Unusually, the two shows in which the Grant character features are in completely different genres. The Mary Tyler Moore Show was a half-hour-long light-hearted situation comedy while Lou Grant was an hour-long serious dramatic series which frequently engaged in social commentary.
Lou lived in Minneapolis most of his life, beginning his work in newspaper journalism, and was married to Edie MacKenzie (Priscilla Morrill). They divorced in Minneapolis in 1973; and Edie remarried. They had three daughters. Lou's nephew, Allen tried to put the move on Mary Richards; which earned him Lou's wrath. "Listen you, let me remind you of something, and remember this forever," Lou said sternly, "I think of this girl here as if she were my own daughter and that means she is your cousin, you get my drift?!"
When he first interviewed Mary, he liked her because she had spunk, even though he hated spunk. He offered her the job of associate producer, which paid less than the secretarial position for which she'd initially interviewed, but she approved it, saying that she could only afford being an associate producer. (Lou had jokingly offered her a position as producer for even less money.)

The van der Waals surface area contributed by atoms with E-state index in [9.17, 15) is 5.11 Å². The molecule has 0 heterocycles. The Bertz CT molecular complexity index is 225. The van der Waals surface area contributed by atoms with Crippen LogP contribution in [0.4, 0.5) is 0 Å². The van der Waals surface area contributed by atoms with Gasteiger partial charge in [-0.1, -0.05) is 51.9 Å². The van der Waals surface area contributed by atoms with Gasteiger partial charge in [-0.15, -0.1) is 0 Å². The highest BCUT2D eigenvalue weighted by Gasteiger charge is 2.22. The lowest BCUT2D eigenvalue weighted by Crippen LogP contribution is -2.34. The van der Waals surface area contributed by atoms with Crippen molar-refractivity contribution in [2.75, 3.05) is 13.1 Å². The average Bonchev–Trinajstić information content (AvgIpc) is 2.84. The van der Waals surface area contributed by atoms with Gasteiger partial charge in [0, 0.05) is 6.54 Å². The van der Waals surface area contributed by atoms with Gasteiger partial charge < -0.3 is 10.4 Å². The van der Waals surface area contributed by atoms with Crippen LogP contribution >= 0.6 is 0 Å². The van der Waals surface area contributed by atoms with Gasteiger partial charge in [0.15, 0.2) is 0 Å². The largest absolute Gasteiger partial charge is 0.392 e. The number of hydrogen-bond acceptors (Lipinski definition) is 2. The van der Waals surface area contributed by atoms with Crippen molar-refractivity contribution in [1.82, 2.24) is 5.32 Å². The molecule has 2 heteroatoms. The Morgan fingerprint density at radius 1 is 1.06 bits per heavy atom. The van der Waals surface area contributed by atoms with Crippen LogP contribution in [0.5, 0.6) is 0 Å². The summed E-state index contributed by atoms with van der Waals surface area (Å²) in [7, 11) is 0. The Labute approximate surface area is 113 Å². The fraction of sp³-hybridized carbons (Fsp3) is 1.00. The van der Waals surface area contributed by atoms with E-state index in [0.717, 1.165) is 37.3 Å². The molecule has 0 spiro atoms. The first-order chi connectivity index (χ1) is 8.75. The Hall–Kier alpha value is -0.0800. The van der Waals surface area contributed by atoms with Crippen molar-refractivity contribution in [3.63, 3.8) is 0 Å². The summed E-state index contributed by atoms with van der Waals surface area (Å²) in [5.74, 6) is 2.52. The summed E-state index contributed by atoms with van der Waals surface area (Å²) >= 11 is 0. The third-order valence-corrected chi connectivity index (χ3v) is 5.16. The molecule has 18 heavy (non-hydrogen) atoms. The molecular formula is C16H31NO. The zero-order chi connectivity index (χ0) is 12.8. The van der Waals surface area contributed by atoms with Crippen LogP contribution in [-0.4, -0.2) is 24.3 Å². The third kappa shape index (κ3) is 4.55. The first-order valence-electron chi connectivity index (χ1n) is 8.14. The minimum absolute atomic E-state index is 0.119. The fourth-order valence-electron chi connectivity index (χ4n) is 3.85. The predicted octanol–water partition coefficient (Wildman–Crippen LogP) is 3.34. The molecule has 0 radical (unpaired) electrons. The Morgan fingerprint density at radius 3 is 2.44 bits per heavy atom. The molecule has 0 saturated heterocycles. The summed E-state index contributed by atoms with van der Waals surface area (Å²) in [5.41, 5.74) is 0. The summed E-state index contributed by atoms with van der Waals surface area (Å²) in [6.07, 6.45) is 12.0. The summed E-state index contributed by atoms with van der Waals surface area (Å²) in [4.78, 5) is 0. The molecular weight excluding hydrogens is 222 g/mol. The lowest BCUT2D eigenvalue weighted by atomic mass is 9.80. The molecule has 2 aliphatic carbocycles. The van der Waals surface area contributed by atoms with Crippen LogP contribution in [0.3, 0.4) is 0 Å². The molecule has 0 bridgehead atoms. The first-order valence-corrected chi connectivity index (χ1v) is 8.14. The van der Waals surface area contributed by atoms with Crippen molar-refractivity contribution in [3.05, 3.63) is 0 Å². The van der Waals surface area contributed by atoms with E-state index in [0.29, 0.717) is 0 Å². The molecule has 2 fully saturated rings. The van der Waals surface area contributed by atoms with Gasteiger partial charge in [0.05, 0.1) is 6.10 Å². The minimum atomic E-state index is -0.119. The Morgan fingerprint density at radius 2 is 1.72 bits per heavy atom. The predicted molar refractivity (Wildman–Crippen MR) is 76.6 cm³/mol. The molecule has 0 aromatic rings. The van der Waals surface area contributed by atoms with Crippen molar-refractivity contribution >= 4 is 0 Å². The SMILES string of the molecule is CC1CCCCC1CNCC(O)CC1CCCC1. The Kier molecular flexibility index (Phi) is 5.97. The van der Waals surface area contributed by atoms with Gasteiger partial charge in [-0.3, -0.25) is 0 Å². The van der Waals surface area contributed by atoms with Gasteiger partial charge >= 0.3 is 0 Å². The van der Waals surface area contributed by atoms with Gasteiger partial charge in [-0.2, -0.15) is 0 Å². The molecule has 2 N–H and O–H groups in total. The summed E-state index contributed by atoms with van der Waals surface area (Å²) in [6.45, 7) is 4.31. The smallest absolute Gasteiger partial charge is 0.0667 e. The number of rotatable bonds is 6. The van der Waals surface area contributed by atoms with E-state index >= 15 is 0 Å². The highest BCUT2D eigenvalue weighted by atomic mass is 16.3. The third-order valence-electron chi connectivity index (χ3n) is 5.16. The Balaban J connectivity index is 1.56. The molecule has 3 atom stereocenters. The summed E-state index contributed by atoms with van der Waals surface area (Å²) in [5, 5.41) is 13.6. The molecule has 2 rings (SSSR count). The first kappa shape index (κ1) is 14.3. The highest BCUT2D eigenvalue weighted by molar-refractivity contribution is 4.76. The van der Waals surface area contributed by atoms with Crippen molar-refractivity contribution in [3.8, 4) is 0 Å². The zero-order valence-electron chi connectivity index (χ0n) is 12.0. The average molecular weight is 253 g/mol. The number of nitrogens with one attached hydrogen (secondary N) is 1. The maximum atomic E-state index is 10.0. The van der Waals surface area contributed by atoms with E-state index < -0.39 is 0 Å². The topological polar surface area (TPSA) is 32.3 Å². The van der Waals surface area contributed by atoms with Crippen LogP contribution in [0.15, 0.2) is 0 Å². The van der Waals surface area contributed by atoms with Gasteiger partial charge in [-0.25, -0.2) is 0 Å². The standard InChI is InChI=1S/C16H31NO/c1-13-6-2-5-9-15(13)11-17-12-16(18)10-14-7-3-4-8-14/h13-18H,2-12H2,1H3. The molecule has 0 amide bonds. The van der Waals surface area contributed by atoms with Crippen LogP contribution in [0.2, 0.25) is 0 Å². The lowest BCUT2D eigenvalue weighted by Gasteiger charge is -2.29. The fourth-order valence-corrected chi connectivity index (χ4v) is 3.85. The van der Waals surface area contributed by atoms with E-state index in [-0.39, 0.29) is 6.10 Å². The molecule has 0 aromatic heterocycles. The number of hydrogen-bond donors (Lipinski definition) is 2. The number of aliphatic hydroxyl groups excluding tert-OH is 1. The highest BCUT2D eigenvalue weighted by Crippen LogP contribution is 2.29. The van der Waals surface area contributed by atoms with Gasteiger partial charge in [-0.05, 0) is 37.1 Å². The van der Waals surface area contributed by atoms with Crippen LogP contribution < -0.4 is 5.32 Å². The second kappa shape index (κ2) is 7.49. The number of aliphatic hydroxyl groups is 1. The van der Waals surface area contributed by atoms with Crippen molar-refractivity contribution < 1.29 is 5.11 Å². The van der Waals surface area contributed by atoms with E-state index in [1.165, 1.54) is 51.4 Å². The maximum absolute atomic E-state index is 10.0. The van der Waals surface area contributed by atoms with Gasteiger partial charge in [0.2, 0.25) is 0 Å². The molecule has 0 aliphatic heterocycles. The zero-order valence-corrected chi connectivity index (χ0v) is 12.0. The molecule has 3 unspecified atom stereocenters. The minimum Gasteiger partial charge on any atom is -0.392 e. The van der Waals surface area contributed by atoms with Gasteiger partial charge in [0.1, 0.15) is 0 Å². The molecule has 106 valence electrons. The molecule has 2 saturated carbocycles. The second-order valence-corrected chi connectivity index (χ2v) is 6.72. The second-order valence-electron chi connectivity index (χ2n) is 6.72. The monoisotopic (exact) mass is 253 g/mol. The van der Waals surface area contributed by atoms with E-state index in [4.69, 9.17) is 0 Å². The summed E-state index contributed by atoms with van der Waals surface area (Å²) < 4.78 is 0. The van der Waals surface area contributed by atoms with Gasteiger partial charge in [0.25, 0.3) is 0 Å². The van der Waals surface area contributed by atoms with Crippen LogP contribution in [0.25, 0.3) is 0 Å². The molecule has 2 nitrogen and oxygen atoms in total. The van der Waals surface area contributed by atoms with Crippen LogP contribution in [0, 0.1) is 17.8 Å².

He had several dates after he and Edie divorced, he went with a woman named Charlene (Sheree North); Mary's best friend Rhoda Morgenstern; Mary's infrequent next-door neighbor, Paula Kovacks (Penny Marshall); Mary's Aunt Flo (Eileen Heckart); and even with Mary herself in the next-to-last episode. The last episode shows that Lou, along with Mary, Murray Slaughter and Sue Ann Nivens had been fired due to the low ratings. Lou's sometime-nemesis, Ted Baxter, primarily the real cause for the news' awful ratings was retained.
As such, he was asked by an old friend, Charlie Hume (Mason Adams), to relocate to Los Angeles, to help work with him at the fictitious Los Angeles Tribune, as the paper's City Editor, returning him to newspaper work. His subordinates at that time included staff reporters Joe Rossi (Robert Walden); Billie Newman (Linda Kelsey); her predecessor, Carla Mardigian (Rebecca Balding); and photographer Dennis "Animal" Price (Daryl Anderson). His assistant was Art Donovan (Jack Bannon); and his supervisor was publisher Margaret Pynchon (Nancy Marchand). They, like those in his prior work at WJM, became his family as well.
In a 1984 episode of Saturday Night Live, Lou hired a team of mercenaries to "rescue" Mary Richards after she got stuck in the 70s in syndicated reruns. But Mary refused rescue on the grounds that she never ages and never gains weight, and that people still like her.